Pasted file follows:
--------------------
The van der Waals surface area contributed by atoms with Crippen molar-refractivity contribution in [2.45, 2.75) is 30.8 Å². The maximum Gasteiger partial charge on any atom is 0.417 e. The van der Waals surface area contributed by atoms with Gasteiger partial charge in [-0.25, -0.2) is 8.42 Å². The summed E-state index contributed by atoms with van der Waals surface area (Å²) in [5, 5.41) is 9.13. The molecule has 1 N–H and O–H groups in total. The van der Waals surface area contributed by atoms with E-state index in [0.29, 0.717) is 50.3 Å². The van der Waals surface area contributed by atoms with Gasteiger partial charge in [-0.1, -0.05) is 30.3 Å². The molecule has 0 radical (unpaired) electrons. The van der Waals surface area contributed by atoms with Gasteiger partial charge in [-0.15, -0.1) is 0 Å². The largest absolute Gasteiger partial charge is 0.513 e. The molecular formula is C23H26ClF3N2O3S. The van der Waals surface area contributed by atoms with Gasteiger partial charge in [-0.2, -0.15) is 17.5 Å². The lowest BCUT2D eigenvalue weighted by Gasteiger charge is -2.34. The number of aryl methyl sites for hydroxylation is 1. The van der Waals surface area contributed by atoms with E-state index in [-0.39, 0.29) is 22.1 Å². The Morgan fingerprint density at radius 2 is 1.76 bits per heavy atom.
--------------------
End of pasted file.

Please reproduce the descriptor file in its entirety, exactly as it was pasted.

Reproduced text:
The van der Waals surface area contributed by atoms with Crippen molar-refractivity contribution in [2.45, 2.75) is 30.8 Å². The maximum Gasteiger partial charge on any atom is 0.417 e. The van der Waals surface area contributed by atoms with Gasteiger partial charge in [-0.25, -0.2) is 8.42 Å². The summed E-state index contributed by atoms with van der Waals surface area (Å²) in [5, 5.41) is 9.13. The molecule has 1 N–H and O–H groups in total. The van der Waals surface area contributed by atoms with E-state index in [0.29, 0.717) is 50.3 Å². The van der Waals surface area contributed by atoms with Gasteiger partial charge in [-0.1, -0.05) is 30.3 Å². The molecule has 0 radical (unpaired) electrons. The van der Waals surface area contributed by atoms with Gasteiger partial charge in [-0.15, -0.1) is 0 Å². The largest absolute Gasteiger partial charge is 0.513 e. The molecular formula is C23H26ClF3N2O3S. The van der Waals surface area contributed by atoms with Gasteiger partial charge in [-0.2, -0.15) is 17.5 Å². The lowest BCUT2D eigenvalue weighted by Gasteiger charge is -2.34. The number of aryl methyl sites for hydroxylation is 1. The van der Waals surface area contributed by atoms with E-state index in [-0.39, 0.29) is 22.1 Å². The Morgan fingerprint density at radius 2 is 1.76 bits per heavy atom.